Who really pays corporation tax? The workers of course

As protesters insist that big companies pay more tax, it's worth noting that it won't be the shareholders who will have to stump up. As always, it will be the workers.

Is it possible for a company to pay tax? Or is all tax in the end actually paid by people?

This is an old academic argument that has been brought back into discussion since UK Uncut started having a go at the many UK companies who appear to pay almost nothing in tax Barclays, Vodafone and the like. It is worth revisiting.

The idea is that in the end the burden of tax can only be borne by different groups of people; owners, who can find their businesses worth less than it would be in a lower tax environment; employees, who find they either get paid less or nothing at all as taxes go up; suppliers, who might find they get their price cut; and customers, who might find that as tax goes up so do prices.

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So while companies might make the actual cash transfer to HMRC, they are simply the middleman for turning over more of our money to the government. The relevant question then is: who ends up bearing most of the burden?

Unfortunately most of the research on this it is known as "tax incidence" suggests it is the workers. This blog written back in 2010 lists the main academic work on the subject, with the general conclusion being that "higher corporate taxes are typically associated with lower wages."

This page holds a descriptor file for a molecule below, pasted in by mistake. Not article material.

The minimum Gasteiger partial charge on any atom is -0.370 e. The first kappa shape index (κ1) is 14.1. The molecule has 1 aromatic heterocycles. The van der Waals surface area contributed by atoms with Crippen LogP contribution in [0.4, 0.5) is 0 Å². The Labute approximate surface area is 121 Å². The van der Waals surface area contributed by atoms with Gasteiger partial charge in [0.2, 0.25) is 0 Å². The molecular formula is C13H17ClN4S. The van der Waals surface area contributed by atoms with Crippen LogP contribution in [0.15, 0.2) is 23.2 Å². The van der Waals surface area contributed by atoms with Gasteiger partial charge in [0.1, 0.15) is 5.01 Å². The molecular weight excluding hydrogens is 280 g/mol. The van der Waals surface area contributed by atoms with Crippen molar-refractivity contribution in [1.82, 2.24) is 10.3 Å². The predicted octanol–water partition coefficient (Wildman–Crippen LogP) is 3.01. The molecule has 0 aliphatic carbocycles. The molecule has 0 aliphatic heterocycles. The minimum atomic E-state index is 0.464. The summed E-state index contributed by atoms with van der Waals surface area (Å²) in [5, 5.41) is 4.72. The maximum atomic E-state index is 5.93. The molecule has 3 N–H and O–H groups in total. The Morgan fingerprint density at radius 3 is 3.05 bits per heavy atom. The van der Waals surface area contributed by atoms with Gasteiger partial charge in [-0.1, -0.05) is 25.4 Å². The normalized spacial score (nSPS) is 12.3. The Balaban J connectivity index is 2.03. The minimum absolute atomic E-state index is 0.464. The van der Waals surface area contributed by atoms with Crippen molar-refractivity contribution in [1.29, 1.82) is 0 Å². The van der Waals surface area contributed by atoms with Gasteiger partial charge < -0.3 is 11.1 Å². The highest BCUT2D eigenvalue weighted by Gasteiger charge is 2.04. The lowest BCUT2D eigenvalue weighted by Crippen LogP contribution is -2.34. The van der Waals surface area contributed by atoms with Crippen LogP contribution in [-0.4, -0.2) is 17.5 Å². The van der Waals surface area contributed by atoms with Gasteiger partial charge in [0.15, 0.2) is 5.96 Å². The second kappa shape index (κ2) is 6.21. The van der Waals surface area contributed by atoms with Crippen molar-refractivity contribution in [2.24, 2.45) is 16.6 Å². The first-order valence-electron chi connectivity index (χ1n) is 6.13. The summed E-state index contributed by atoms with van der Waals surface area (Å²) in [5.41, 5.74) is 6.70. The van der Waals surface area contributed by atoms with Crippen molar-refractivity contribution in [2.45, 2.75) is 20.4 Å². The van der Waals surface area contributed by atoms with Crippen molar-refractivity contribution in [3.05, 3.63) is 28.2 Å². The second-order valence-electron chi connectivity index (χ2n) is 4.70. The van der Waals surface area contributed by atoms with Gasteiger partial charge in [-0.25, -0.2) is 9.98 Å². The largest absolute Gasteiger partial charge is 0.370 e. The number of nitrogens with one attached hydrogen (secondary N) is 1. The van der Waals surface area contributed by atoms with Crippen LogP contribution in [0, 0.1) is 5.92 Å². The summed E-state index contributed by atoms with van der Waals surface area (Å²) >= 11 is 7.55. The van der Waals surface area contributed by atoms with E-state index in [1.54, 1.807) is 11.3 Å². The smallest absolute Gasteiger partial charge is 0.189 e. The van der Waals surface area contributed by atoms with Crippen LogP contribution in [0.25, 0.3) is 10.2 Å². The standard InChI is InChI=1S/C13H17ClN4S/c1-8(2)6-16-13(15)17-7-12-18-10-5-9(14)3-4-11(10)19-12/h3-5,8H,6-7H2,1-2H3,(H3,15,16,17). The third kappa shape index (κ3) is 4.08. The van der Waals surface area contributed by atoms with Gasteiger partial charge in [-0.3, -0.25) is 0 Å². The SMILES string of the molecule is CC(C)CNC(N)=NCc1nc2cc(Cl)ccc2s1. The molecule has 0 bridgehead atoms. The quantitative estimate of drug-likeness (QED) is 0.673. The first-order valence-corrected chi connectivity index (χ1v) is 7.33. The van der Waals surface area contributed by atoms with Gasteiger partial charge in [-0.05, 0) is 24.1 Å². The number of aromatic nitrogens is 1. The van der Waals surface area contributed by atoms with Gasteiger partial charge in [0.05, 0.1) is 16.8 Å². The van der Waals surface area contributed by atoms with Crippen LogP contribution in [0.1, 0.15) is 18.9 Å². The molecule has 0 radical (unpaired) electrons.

How much lower? A study of European countries shows that "92% of any rise in corporation tax falls upon wages." It might be more and might be less for individual countries, but the basic point stands corporation taxes are paid mainly by labour not the owners of capital (shareholders). The same appears to go for employer National Insurance contributions. Individuals like to hear that company taxes are going up they think it is saving them from shouldering the burden themselves. But all this rather suggests it isn't. It doesn't matter which tax goes up the worker pays it in the end.

This isn't to suggest that there should be no such thing as corporate taxes (although you can make an argument for it if you really fancy upsetting the left). But it does suggest that if you want to be sure of taxing capital you need to find another way taxing dividends and inflation-adjusted capital gains at the same rate as other income might be a start, irritating as it would be for MoneyWeek readers. It also suggests that the debate stimulated by UK Uncut should be slightly reframed to reflect the fact that the more tax they succeed in making our big corporates pay, the more those they are trying to help may get hurt.

Merryn Somerset Webb

Merryn Somerset Webb started her career in Tokyo at public broadcaster NHK before becoming a Japanese equity broker at what was then Warburgs. She went on to work at SBC and UBS without moving from her desk in Kamiyacho (it was the age of mergers).

After five years in Japan she returned to work in the UK at Paribas. This soon became BNP Paribas. Again, no desk move was required. On leaving the City, Merryn helped The Week magazine with its City pages before becoming the launch editor of MoneyWeek in 2000 and taking on columns first in the Sunday Times and then in 2009 in the Financial Times

Twenty years on, MoneyWeek is the best-selling financial magazine in the UK. Merryn was its Editor in Chief until 2022. She is now a senior columnist at Bloomberg and host of the Merryn Talks Money podcast -  but still writes for Moneyweek monthly. 

Merryn is also is a non executive director of two investment trusts – BlackRock Throgmorton, and the Murray Income Investment Trust.